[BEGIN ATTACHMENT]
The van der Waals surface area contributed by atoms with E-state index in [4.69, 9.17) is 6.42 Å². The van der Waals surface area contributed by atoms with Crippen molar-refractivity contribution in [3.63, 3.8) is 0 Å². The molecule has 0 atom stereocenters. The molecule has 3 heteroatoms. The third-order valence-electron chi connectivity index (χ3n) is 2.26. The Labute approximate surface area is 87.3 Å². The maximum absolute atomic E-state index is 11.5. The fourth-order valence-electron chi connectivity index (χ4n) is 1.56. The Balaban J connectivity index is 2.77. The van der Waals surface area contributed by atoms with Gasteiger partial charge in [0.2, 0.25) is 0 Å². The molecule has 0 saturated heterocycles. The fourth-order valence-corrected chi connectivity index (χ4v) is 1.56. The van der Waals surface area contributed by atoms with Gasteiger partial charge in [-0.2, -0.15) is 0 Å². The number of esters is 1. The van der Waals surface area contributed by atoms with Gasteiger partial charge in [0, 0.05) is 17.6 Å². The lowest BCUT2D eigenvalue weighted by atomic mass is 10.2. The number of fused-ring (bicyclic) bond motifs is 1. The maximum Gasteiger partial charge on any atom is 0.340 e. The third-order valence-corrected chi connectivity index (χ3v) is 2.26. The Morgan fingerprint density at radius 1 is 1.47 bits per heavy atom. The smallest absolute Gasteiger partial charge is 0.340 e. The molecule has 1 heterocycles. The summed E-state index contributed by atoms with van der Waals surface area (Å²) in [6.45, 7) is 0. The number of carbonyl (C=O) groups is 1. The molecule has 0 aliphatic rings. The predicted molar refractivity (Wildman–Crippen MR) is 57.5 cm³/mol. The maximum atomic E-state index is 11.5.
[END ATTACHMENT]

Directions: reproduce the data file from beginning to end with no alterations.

The van der Waals surface area contributed by atoms with E-state index in [4.69, 9.17) is 6.42 Å². The van der Waals surface area contributed by atoms with Crippen molar-refractivity contribution in [3.63, 3.8) is 0 Å². The molecule has 0 atom stereocenters. The molecule has 3 heteroatoms. The third-order valence-electron chi connectivity index (χ3n) is 2.26. The Labute approximate surface area is 87.3 Å². The maximum absolute atomic E-state index is 11.5. The fourth-order valence-electron chi connectivity index (χ4n) is 1.56. The Balaban J connectivity index is 2.77. The van der Waals surface area contributed by atoms with Gasteiger partial charge in [0.2, 0.25) is 0 Å². The molecule has 0 saturated heterocycles. The fourth-order valence-corrected chi connectivity index (χ4v) is 1.56. The van der Waals surface area contributed by atoms with Gasteiger partial charge in [-0.2, -0.15) is 0 Å². The number of esters is 1. The van der Waals surface area contributed by atoms with Gasteiger partial charge in [0, 0.05) is 17.6 Å². The lowest BCUT2D eigenvalue weighted by atomic mass is 10.2. The number of fused-ring (bicyclic) bond motifs is 1. The maximum Gasteiger partial charge on any atom is 0.340 e. The third-order valence-corrected chi connectivity index (χ3v) is 2.26. The Morgan fingerprint density at radius 1 is 1.47 bits per heavy atom. The smallest absolute Gasteiger partial charge is 0.340 e. The molecule has 1 heterocycles. The summed E-state index contributed by atoms with van der Waals surface area (Å²) in [6.45, 7) is 0. The number of carbonyl (C=O) groups is 1. The molecule has 0 aliphatic rings. The predicted molar refractivity (Wildman–Crippen MR) is 57.5 cm³/mol. The maximum atomic E-state index is 11.5.